Hubble Sees Blue-White Stars in Distant Open Cluster

by johnsmith

Astronomers using the NASA/ESA Hubble Space Telescope have captured an amazing new photo of the open cluster BSDL 2757.

This Hubble image shows BSDL 2757, an open cluster some 160,000 light-years away in the constellation of Dorado. Image credit: NASA / ESA / L. Bianchi, Johns Hopkins University / G. Kober, NASA & Catholic University of America.

Open star clusters are loosely bound groups of a few tens to a few hundred stars.

These objects are much smaller and more sparsely populated than globular clusters.

Open clusters are young, at just tens or hundreds of millions of years old.

Owing to their open and diffuse structure, they are not particularly stable, and their stars might disperse after a few million years.

For this reason, open clusters are found in spiral and irregular galaxies, where new stars are being formed, but not in elliptical galaxies.

The open cluster BSDL 2757 resides within the Large Magellanic Cloud, a satellite galaxy of the Milky Way.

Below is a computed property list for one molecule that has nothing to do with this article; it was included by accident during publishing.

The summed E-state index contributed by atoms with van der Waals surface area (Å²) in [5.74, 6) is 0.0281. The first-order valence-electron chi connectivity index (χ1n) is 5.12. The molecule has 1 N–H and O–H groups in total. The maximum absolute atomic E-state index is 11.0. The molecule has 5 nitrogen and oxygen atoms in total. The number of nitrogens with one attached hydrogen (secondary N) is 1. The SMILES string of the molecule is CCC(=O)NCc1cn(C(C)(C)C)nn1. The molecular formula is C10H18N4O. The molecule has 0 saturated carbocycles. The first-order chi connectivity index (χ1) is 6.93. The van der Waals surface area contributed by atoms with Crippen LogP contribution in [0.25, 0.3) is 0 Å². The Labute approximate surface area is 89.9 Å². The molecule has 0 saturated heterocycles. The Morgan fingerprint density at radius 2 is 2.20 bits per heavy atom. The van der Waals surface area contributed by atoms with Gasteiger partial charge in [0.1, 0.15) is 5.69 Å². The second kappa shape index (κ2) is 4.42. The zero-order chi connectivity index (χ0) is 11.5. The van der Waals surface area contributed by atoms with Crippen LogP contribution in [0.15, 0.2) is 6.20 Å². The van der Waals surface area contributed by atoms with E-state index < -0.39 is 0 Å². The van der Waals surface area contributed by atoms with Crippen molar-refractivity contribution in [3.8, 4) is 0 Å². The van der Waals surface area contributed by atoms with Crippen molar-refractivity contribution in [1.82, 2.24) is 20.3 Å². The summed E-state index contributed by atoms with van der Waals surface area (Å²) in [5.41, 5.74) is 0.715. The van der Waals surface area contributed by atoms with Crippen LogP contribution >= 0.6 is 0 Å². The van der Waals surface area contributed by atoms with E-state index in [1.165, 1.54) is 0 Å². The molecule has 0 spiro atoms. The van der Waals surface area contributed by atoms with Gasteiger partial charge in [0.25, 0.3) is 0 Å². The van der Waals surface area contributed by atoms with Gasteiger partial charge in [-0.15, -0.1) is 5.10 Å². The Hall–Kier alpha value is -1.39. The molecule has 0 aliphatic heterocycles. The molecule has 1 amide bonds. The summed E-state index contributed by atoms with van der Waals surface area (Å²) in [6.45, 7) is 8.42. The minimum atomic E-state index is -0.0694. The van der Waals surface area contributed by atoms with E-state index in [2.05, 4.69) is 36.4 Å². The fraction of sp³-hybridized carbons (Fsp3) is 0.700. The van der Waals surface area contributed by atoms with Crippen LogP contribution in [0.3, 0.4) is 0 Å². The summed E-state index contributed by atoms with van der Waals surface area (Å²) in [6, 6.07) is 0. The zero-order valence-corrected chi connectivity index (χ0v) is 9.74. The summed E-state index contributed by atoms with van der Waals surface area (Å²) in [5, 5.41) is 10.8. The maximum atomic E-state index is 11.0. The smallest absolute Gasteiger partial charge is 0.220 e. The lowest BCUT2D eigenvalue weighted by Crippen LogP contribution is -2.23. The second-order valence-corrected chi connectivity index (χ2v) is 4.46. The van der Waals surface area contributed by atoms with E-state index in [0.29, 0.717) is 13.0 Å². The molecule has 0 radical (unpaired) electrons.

It is located approximately 160,000 light-years away in the constellation of Dorado.

“Hubble captured the new image of BSDL 2757 as part of a study looking at how dust in the Large Magellanic Cloud obscures ultraviolet light in four different star-forming regions of this nearby, irregular galaxy,” said members of the Hubble team.

“Astronomers studied growing, early-stage stars that are still accumulating mass from the clouds that envelop them.”

“As gas and dust spirals toward a budding, young star, it releases ultraviolet light.”

“By analyzing how this light interacts with dust, astronomers can better understand the dust’s properties in different environments.

“The colors blue, green, and orange in this image represent their respective colors in the visible light spectrum,” the researchers said.

“The color red represents light in the near-infrared part of the spectrum.”

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